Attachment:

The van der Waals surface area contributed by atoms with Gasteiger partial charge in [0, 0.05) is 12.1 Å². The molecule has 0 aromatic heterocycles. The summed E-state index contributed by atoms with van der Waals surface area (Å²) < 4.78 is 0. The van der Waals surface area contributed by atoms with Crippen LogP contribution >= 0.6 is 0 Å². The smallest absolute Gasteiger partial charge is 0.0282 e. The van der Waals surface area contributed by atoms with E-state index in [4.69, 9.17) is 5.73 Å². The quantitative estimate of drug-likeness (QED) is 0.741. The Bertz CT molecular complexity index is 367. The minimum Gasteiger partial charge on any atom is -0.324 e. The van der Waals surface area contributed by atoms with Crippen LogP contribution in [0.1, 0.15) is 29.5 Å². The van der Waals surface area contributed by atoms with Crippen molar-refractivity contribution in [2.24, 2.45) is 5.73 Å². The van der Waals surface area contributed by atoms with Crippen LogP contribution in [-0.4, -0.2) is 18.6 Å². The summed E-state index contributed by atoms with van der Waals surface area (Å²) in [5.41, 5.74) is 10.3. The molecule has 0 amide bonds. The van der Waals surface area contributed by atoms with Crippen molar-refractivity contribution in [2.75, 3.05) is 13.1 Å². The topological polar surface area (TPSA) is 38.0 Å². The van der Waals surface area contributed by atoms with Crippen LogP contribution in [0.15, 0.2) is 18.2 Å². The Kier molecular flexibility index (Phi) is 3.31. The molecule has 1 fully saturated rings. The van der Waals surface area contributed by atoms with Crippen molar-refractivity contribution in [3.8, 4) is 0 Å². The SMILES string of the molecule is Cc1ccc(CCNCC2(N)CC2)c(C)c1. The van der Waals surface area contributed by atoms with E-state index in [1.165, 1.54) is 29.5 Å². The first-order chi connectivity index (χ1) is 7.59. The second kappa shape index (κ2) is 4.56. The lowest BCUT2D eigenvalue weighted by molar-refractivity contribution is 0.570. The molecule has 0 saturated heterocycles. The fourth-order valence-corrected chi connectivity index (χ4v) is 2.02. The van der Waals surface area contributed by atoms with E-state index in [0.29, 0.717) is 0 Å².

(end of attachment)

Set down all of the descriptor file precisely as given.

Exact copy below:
The van der Waals surface area contributed by atoms with Gasteiger partial charge in [0, 0.05) is 12.1 Å². The molecule has 0 aromatic heterocycles. The summed E-state index contributed by atoms with van der Waals surface area (Å²) < 4.78 is 0. The van der Waals surface area contributed by atoms with Crippen LogP contribution >= 0.6 is 0 Å². The smallest absolute Gasteiger partial charge is 0.0282 e. The van der Waals surface area contributed by atoms with E-state index in [4.69, 9.17) is 5.73 Å². The quantitative estimate of drug-likeness (QED) is 0.741. The Bertz CT molecular complexity index is 367. The minimum Gasteiger partial charge on any atom is -0.324 e. The van der Waals surface area contributed by atoms with Crippen LogP contribution in [0.1, 0.15) is 29.5 Å². The van der Waals surface area contributed by atoms with Crippen molar-refractivity contribution in [2.24, 2.45) is 5.73 Å². The van der Waals surface area contributed by atoms with Crippen LogP contribution in [-0.4, -0.2) is 18.6 Å². The summed E-state index contributed by atoms with van der Waals surface area (Å²) in [5.41, 5.74) is 10.3. The molecule has 0 amide bonds. The van der Waals surface area contributed by atoms with Crippen molar-refractivity contribution in [2.75, 3.05) is 13.1 Å². The topological polar surface area (TPSA) is 38.0 Å². The van der Waals surface area contributed by atoms with Crippen LogP contribution in [0.15, 0.2) is 18.2 Å². The Kier molecular flexibility index (Phi) is 3.31. The molecule has 1 fully saturated rings. The van der Waals surface area contributed by atoms with Crippen molar-refractivity contribution in [3.8, 4) is 0 Å². The SMILES string of the molecule is Cc1ccc(CCNCC2(N)CC2)c(C)c1. The van der Waals surface area contributed by atoms with E-state index in [1.165, 1.54) is 29.5 Å². The first-order chi connectivity index (χ1) is 7.59. The second kappa shape index (κ2) is 4.56. The lowest BCUT2D eigenvalue weighted by molar-refractivity contribution is 0.570. The molecule has 0 saturated heterocycles. The fourth-order valence-corrected chi connectivity index (χ4v) is 2.02. The van der Waals surface area contributed by atoms with E-state index in [0.29, 0.717) is 0 Å².